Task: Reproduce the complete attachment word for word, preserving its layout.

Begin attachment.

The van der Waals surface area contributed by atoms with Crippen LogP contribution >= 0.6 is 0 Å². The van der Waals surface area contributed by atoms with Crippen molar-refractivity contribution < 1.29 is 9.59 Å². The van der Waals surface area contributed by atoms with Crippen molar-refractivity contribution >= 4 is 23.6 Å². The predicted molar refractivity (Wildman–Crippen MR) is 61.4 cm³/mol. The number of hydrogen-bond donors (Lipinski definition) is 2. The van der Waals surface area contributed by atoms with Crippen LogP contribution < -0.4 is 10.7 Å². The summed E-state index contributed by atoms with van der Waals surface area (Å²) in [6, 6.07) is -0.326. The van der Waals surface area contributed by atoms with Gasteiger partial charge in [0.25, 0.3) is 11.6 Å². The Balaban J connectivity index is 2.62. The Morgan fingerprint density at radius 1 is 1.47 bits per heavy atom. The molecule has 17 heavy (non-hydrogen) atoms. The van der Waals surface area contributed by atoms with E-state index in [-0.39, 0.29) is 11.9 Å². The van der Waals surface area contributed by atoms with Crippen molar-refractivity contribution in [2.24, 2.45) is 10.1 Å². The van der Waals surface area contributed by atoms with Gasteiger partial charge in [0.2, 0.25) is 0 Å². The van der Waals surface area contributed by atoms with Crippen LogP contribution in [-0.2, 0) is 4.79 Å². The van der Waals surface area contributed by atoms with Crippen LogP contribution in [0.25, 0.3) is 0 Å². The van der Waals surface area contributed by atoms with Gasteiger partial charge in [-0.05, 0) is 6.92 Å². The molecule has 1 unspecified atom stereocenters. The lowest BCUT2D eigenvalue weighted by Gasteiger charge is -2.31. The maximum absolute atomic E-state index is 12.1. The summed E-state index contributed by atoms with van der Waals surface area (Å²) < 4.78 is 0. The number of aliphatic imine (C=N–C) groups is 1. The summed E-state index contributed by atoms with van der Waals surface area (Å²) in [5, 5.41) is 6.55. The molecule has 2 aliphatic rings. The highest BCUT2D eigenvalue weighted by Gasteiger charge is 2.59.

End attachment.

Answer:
The van der Waals surface area contributed by atoms with Crippen LogP contribution >= 0.6 is 0 Å². The van der Waals surface area contributed by atoms with Crippen molar-refractivity contribution < 1.29 is 9.59 Å². The van der Waals surface area contributed by atoms with Crippen molar-refractivity contribution >= 4 is 23.6 Å². The predicted molar refractivity (Wildman–Crippen MR) is 61.4 cm³/mol. The number of hydrogen-bond donors (Lipinski definition) is 2. The van der Waals surface area contributed by atoms with Crippen LogP contribution < -0.4 is 10.7 Å². The summed E-state index contributed by atoms with van der Waals surface area (Å²) in [6, 6.07) is -0.326. The van der Waals surface area contributed by atoms with Gasteiger partial charge in [0.25, 0.3) is 11.6 Å². The Balaban J connectivity index is 2.62. The Morgan fingerprint density at radius 1 is 1.47 bits per heavy atom. The molecule has 17 heavy (non-hydrogen) atoms. The van der Waals surface area contributed by atoms with E-state index in [-0.39, 0.29) is 11.9 Å². The van der Waals surface area contributed by atoms with Crippen molar-refractivity contribution in [2.24, 2.45) is 10.1 Å². The van der Waals surface area contributed by atoms with Gasteiger partial charge in [0.2, 0.25) is 0 Å². The van der Waals surface area contributed by atoms with Crippen LogP contribution in [-0.2, 0) is 4.79 Å². The van der Waals surface area contributed by atoms with Crippen LogP contribution in [0.25, 0.3) is 0 Å². The van der Waals surface area contributed by atoms with Gasteiger partial charge in [-0.05, 0) is 6.92 Å². The molecule has 1 unspecified atom stereocenters. The lowest BCUT2D eigenvalue weighted by Gasteiger charge is -2.31. The maximum absolute atomic E-state index is 12.1. The summed E-state index contributed by atoms with van der Waals surface area (Å²) < 4.78 is 0. The number of aliphatic imine (C=N–C) groups is 1. The summed E-state index contributed by atoms with van der Waals surface area (Å²) in [5, 5.41) is 6.55. The molecule has 2 aliphatic rings. The highest BCUT2D eigenvalue weighted by Gasteiger charge is 2.59.